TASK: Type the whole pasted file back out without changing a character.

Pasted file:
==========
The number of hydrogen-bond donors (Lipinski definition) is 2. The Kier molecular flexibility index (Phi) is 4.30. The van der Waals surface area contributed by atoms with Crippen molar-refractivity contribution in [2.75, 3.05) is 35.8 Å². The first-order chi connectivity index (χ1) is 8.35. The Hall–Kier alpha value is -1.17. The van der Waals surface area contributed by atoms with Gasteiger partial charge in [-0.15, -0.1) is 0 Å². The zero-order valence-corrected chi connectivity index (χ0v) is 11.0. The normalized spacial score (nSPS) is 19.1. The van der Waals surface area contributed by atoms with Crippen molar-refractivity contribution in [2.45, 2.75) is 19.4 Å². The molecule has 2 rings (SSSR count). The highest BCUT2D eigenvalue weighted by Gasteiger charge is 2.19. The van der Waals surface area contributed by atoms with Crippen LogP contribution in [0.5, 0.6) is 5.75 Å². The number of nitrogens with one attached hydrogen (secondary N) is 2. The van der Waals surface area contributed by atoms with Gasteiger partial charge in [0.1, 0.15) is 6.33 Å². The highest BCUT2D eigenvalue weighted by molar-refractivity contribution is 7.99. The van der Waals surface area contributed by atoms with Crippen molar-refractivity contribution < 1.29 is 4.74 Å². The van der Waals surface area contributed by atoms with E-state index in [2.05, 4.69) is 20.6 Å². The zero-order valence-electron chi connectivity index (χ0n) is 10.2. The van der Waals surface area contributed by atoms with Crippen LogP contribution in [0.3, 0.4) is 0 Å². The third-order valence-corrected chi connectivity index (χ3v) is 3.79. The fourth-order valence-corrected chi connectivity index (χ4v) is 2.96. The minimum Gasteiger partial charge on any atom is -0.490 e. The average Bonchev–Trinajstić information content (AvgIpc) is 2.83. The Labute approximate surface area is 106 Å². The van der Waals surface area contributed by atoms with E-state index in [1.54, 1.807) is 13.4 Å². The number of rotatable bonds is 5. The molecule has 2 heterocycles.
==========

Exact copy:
The number of hydrogen-bond donors (Lipinski definition) is 2. The Kier molecular flexibility index (Phi) is 4.30. The van der Waals surface area contributed by atoms with Crippen molar-refractivity contribution in [2.75, 3.05) is 35.8 Å². The first-order chi connectivity index (χ1) is 8.35. The Hall–Kier alpha value is -1.17. The van der Waals surface area contributed by atoms with Gasteiger partial charge in [-0.15, -0.1) is 0 Å². The zero-order valence-corrected chi connectivity index (χ0v) is 11.0. The normalized spacial score (nSPS) is 19.1. The van der Waals surface area contributed by atoms with Crippen molar-refractivity contribution in [2.45, 2.75) is 19.4 Å². The molecule has 2 rings (SSSR count). The highest BCUT2D eigenvalue weighted by Gasteiger charge is 2.19. The van der Waals surface area contributed by atoms with Crippen LogP contribution in [0.5, 0.6) is 5.75 Å². The number of nitrogens with one attached hydrogen (secondary N) is 2. The van der Waals surface area contributed by atoms with Gasteiger partial charge in [0.1, 0.15) is 6.33 Å². The highest BCUT2D eigenvalue weighted by molar-refractivity contribution is 7.99. The van der Waals surface area contributed by atoms with Crippen molar-refractivity contribution < 1.29 is 4.74 Å². The van der Waals surface area contributed by atoms with E-state index in [2.05, 4.69) is 20.6 Å². The zero-order valence-electron chi connectivity index (χ0n) is 10.2. The van der Waals surface area contributed by atoms with Crippen LogP contribution in [0.3, 0.4) is 0 Å². The third-order valence-corrected chi connectivity index (χ3v) is 3.79. The fourth-order valence-corrected chi connectivity index (χ4v) is 2.96. The minimum Gasteiger partial charge on any atom is -0.490 e. The average Bonchev–Trinajstić information content (AvgIpc) is 2.83. The Labute approximate surface area is 106 Å². The van der Waals surface area contributed by atoms with E-state index in [1.54, 1.807) is 13.4 Å². The number of rotatable bonds is 5. The molecule has 2 heterocycles.